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Showing posts from June, 2010

Judgment and Justification Part 3

Sorry for the long interlude in this series. I have been quite busy over the past month. Hopefully we will be able to work our way through the rest of the series reasonably soon.

As God's people we our desire should be to live in God's presence. In the Old Testament, God's presence was closely tied to the tabernacle or temple, which, after the conquest of Canaan and especially after the building of the temple, meant that God's presence was tied to the land of Israel. Only at the temple in Jerusalem could one experience the presence of God. This is why eschatalogical prophecies like Isaiah 66 picture the Gentiles coming to Jerusalem to worship in the temple.

This ties into a recurring pattern in the way that God metes out his punitive judgment. Sin leads to judgment which results in banishment from or the removal of God's presence. The very first punitive judgment in the Bible demonstrates this. When Adam and Even sin in Genesis 3 they are told that they will die and …

Book Review: Seven Books on Ethics

This summer I took a course in Christian ethics. The first six books in this review were on they syllabus, the last I'm throwing in as a bonus because it's quite good and deserves a wider readership than it is getting.

First up is Kingdom Ethics: Following Jesus in Contemporary Context by Glen Stassen and David Gushee. I really enjoyed this book. Its major strength is its rootedness in Scripture, especially the teachings of Jesus. The bulk of the book is ethical reflection on the Sermon on the Mount. I was impressed with the exegetical skill of the authors. While I may not have agreed with every conclusion that they arrived at, there were several moments of illumination for me in the way they handled the text. I was particularly helped by the way they show that Jesus wasn't showing us an impossible ideal that we could never live up to but that the bulk of the teaching in the Sermon on the Mount can be broken down into threefold transforming initiatives. One example would be…

Paul's Argument in Galatians 2:15-21

15 "We who are Jews by birth and not sinful Gentiles 16 know that a person is not justified by observing the law, but by faith in Jesus Christ. [1] So we, too, have put our faith in Christ Jesus that we may be justified by faith in Christ [1] and not by observing the law, because by observing the law no one will be justified. 17 "But if, in seeking to be justified in Christ, we Jews find ourselves also among the sinners, doesn't that mean that Christ promotes sin? Absolutely not! 18 If I rebuild what I destroyed, then I really would be a lawbreaker. 19 "For through the law I died to the law so that I might live for God. 20 I have been crucified with Christ and I no longer live, but Christ lives in me. The life I now live in the body, I live by faith in the Son of God [1], who loved me and gave himself for me. 21 I do not set aside the grace of God, for if righteousness could be gained through the law, Christ died for nothing!" (TNIV)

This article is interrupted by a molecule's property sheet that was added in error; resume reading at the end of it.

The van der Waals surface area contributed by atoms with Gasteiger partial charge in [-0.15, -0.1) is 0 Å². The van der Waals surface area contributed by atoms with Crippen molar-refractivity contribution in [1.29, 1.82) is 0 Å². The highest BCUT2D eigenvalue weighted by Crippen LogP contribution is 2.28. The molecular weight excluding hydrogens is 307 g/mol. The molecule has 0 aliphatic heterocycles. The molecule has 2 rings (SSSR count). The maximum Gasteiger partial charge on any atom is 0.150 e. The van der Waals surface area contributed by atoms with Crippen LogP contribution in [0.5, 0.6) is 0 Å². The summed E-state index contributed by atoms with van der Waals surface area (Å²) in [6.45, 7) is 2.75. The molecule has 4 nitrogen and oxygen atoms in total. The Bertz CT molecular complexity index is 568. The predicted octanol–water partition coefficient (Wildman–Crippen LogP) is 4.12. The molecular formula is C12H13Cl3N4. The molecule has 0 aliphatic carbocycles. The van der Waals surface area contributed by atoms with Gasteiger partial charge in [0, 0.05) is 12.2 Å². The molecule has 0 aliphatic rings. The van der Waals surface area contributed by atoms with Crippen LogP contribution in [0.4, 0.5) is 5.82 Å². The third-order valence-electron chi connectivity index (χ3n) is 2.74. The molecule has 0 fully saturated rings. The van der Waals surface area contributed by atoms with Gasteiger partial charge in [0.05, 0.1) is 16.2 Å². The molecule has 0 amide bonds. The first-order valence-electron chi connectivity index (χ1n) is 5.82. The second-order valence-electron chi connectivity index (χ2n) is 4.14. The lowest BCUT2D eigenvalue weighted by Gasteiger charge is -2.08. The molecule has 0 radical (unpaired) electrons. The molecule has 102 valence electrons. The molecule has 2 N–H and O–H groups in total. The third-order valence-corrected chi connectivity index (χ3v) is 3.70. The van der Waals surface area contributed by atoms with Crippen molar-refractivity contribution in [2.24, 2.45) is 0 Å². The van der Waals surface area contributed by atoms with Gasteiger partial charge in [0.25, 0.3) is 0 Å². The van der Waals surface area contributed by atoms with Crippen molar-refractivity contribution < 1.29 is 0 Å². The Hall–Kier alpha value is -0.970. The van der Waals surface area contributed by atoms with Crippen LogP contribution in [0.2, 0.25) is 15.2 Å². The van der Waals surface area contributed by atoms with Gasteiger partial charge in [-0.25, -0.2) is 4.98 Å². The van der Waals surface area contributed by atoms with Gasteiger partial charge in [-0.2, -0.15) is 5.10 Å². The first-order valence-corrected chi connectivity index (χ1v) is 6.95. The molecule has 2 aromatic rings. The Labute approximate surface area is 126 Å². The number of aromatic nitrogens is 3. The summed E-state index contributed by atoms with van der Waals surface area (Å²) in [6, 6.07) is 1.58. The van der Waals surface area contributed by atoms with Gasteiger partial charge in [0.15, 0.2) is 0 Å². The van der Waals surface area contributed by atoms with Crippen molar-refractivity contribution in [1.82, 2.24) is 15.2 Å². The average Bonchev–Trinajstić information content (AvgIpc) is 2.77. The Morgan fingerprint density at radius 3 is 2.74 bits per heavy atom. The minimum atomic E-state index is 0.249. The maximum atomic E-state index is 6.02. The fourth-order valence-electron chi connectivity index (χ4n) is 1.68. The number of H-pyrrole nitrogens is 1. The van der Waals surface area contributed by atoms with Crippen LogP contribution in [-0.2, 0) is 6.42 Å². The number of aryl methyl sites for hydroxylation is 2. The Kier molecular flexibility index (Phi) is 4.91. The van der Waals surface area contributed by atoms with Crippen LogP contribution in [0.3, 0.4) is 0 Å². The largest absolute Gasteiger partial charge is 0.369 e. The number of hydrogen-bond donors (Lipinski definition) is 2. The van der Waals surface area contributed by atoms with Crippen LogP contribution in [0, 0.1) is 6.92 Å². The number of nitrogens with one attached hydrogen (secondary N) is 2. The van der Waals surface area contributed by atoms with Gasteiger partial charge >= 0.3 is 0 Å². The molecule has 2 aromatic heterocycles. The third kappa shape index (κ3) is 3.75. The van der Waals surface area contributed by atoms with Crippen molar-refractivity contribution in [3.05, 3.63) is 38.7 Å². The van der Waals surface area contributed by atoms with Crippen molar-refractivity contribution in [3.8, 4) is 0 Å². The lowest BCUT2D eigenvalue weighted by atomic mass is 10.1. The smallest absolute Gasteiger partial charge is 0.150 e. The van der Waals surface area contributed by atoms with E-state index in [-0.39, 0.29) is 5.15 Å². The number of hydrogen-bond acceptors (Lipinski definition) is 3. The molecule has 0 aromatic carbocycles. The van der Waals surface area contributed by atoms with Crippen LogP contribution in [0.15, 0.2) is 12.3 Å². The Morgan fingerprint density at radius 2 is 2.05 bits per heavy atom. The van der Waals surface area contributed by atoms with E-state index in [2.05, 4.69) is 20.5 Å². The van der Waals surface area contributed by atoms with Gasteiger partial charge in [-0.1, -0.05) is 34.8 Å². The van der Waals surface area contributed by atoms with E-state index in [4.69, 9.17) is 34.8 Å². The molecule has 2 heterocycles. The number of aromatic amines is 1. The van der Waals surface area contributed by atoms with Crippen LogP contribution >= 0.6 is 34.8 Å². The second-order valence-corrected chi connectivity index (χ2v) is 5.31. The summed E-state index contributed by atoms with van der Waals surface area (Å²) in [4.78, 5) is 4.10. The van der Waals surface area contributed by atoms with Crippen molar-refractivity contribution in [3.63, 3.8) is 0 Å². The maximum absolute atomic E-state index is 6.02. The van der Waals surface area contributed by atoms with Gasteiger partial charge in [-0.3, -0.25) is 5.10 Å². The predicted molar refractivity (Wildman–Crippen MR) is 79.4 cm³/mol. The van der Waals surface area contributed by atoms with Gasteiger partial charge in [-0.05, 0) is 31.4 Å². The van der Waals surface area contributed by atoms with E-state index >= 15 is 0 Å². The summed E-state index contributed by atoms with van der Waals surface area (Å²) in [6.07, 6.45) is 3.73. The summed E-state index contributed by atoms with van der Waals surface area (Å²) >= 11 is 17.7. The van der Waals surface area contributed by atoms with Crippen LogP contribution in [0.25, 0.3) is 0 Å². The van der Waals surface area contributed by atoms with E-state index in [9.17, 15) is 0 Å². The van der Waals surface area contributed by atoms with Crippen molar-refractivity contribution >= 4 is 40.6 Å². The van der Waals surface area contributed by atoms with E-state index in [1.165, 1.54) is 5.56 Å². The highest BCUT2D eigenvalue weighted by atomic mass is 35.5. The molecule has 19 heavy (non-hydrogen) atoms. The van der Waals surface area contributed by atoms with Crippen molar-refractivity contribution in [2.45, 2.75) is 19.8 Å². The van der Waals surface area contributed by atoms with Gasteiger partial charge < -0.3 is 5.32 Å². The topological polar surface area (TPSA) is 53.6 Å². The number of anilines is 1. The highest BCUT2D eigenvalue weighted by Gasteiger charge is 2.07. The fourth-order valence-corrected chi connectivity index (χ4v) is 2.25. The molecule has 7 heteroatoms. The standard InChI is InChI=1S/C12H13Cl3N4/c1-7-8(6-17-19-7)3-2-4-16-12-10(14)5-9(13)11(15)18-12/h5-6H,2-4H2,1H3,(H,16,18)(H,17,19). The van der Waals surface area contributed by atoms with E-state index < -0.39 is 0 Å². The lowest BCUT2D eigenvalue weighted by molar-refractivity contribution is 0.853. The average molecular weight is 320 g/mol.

Here Paul continues the ar…

Recommended Bible Study Resources: NT for the Lay Bible Study Leader

A friend of mine at church recently asked me for help building a his personal library. I thought that it would be helpful to post my recommendations here as well. This first of two posts will cover New Testament study resources geared towards the lay Bible study leader. They have, in my opinion, sufficient detail for really engaging the text, but not too technical so as to limit their utility for someone without formal training. I don't claim to have examined every commentary for any book at this level, but I do believe that each of these would be a very helpful to a lay person putting together a Bible study. I also tried to select commentaries that are priced reasonably but occasionally I did recommend slightly more expensive commentaries. This page will be periodically updated as I read commentaries I haven't checked out before or as new ones are published. I will also add in some additional books that are not commentaries as time goes on.

NT Introduction and T…

Book Review: According to Plan

My apologies for not posting much lately. Taking a summer class has utilized virtually all of my free time. The review that follows is a lightly edited version of what I wrote for my biblical theology class at seminary. Hopefully my posting frequency will increase soon. :)

Graeme Goldsworthy formerly was professor of Old Testament, biblical theology and hermeneutics at Moore Theological College in Sydney, Australia. According to Plan: The Unfolding Revelation of God in the Bible is one of many monographs that Goldsworthy has published, which also include Gospel and Kingdom, Gospel and Wisdom, The Gospel in Revelation, and Preaching the Whole Bible as Christian Scripture.

Why do we need the discipline of biblical theology? This is the question that Goldsworthy tackles in part one of the book. Correctly interpreting the Bible is a difficult task, and the meaning and significance of nearly every passage of Scripture is contested. The goal of biblical theology is to adjudicate some of these…